• hover:text-white — a different color of the text when you hover the mouse,
  • transition-all — by default smooth transition between color changes,
  • cursor-pointer — paw when you hover over a button.
<div className="flex bg-slate-900 text-center min-h-screen justify-center items-center"> <div className="block relative">. <button className="bg-orange-400 px-5 py-2 rounded-xl text-2xl min-w-[300px] hover:bg-slate-600 hover:text-white transition-all cursor-pointer">Button</button>. <div className="bg-orange-300">. <p> Lorem ipsum dolor, sit amet consectetur adipisicing elit. </p> </div>. </div>. </div>.

After adding the class, our button already looks better, and it also has an animation when the cursor is hovered. And that’s without a single line of CSS!

Let’s also style the element that will be used as a tooltip.

<div className="flex bg-slate-900 text-center min-h-screen justify-center items-center"> <div className="block relative">. <button className="bg-orange-400 px-5 py-2 rounded-xl text-2xl min-w-[300px] hover:bg-slate-600 hover:text-white transition-all cursor-pointer">Button</button>. <div className="bg-orange-300 pointer-events-none absolute mx-1 w-max px-5 py-2 rounded-xl left-full top-0.5 translate-y-0.5 scale-x-0">. <p> Lorem ipsum dolor, sit amet consectetur adipisicing elit. </p> </div>. </div>. </div>.

Here we added the following:

  • pointer-events-none — disables mouse response,
  • Absolute — absolute position relative to the “parent”,
  • mx-1 — one unit of horizontal margin,
  • px-5, py-2, rounded-xl — styles as in the previous element,
  • left-full — setting the element maximally from the left,
  • top-0.5 — setting the element at 50% of the parent’s height,
  • translate-y-0.5 — fix for the height of the given element, so that the center of the tooltip is in the middle of the button, not its top edge.
  • scale-x-0 — setting the width of the element to 0, which hides it by default.

The tooltip is currently invisible, but we’ll fix that in the next step.

Now we can already add the functionality of showing the tooltip.

<div className="flex bg-slate-900 text-center min-h-screen justify-center items-center"> <div className="block group relative">. <button className="bg-orange-400 px-5 py-2 rounded-xl text-2xl min-w-[300px] hover:bg-slate-600 hover:text-white transition-all cursor-pointer">Button</button>. <div className='bg-orange-300 pointer-events-none absolute mx-1 w-max px-5 py-2 rounded-xl left-full top-0.5 translate-y-0.5 scale-x-0 group-hover:scale-x-100 transition-transform origin-left'>. <p>Lorem ipsum dolor, sit amet consectetur adipisicing elit</p>. </div>. </div>. </div>.

We can do this by using the group class, which we add to the “parent” of our element. When we hover the mouse over the “parent”, we activate the group-hover:scale-x-100 class, which overrides the scale-x-0 class.

Class

transition-transform — we set the transition effect for the transform effect,

origin-left — animation

is to start from the left.

Here is the result:

As we can see, it has become quite crowded in the className attribute. There is a remedy for this! In our default CSS file, where we added Tailwind, we can add our own class consisting of Tailwind classes. Now our app.css file looks like this:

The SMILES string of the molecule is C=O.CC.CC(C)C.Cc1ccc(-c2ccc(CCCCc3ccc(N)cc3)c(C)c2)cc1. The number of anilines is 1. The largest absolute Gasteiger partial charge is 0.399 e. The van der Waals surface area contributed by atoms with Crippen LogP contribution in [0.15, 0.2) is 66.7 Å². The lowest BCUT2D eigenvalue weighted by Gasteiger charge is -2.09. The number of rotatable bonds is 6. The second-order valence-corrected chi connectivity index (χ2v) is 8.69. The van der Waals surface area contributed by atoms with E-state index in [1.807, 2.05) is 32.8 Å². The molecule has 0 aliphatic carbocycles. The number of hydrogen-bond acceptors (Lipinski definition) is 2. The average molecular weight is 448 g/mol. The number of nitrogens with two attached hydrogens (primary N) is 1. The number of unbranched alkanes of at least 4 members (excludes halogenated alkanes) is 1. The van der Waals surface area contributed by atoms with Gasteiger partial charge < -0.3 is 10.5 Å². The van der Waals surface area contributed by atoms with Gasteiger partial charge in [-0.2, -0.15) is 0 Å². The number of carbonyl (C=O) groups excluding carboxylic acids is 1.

@tailwind base; @tailwind components; @tailwind utilities; @layer components { .button{ @apply bg-orange-400 px-5 py-2 rounded-xl text-2xl min-w-[300px] hover:bg-slate-600 hover:text-white transition-all cursor-pointer; } .tooltip{ @apply bg-orange-300 pointer-events-none absolute mx-1 w-max px-5 py-2 rounded-xl left-full top-0.5 translate-y-0.5 scale-x-0 group-hover:scale-x-100 transition-transform origin-left } }

And the JSX elements look like this:

<div className="flex bg-slate-900 text-center min-h-screen justify-center items-center">. <div className="block group relative">. <button className="button">Button</button>. <div className="tooltip">. <p> Lorem ipsum dolor, sit amet consectetur adipisicing elit </p> </div>. </div>. </div>.

We moved the set of classes from the button and the tooltip from the HTML tag to the CSS file. This gave us a cleaner code. This is a good solution if the number of classes is already really large or we have a lot of elements that use the same set and we want to avoid repetition.

Tailwind CSS and React for frontend development

In the example above, we showed how Tailwind can be used with React in an application created with Vite. The advantage of React is that we can save individual JSX elements in separate files and use them as a Higher-Order Component. This way, even if our component, will be composed of many Tailwind classes, we won’t be bothered, due to the fact that we’ll use it as, for example, <Button /> instead of <button className=”…”>Button</button>.

React and Tailwind CSS are some of the most popular frontend development tools. The number of available resources (questions on Stack Overflow, blog posts, tutorials, etc.) is very large, making it easy to work with these technologies. Tailwind CSS, of course, also works with other frameworks, such as Vue, Angular, and Svelte. The documentation on Tailwind’s website has step-by-step instructions for the most popular frameworks, making it very easy to start creating our UI.

What is Tailwind CSS? Summary

If you need a tool that will speed up the creation of styles for your project, while leaving you with a very high degree of freedom, Tailwind CSS is the solution for you. Most frontend developers agree that so far, no better tool has been invented, for this type of task, and the huge community, very good VS Code plugin, and clear documentation have a positive effect on working with CSS.

Wondering about the right frontend solutions? We can help you choose them and implement them as part of our frontend development services.

Originally published at https://www.droptica.com.

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Droptica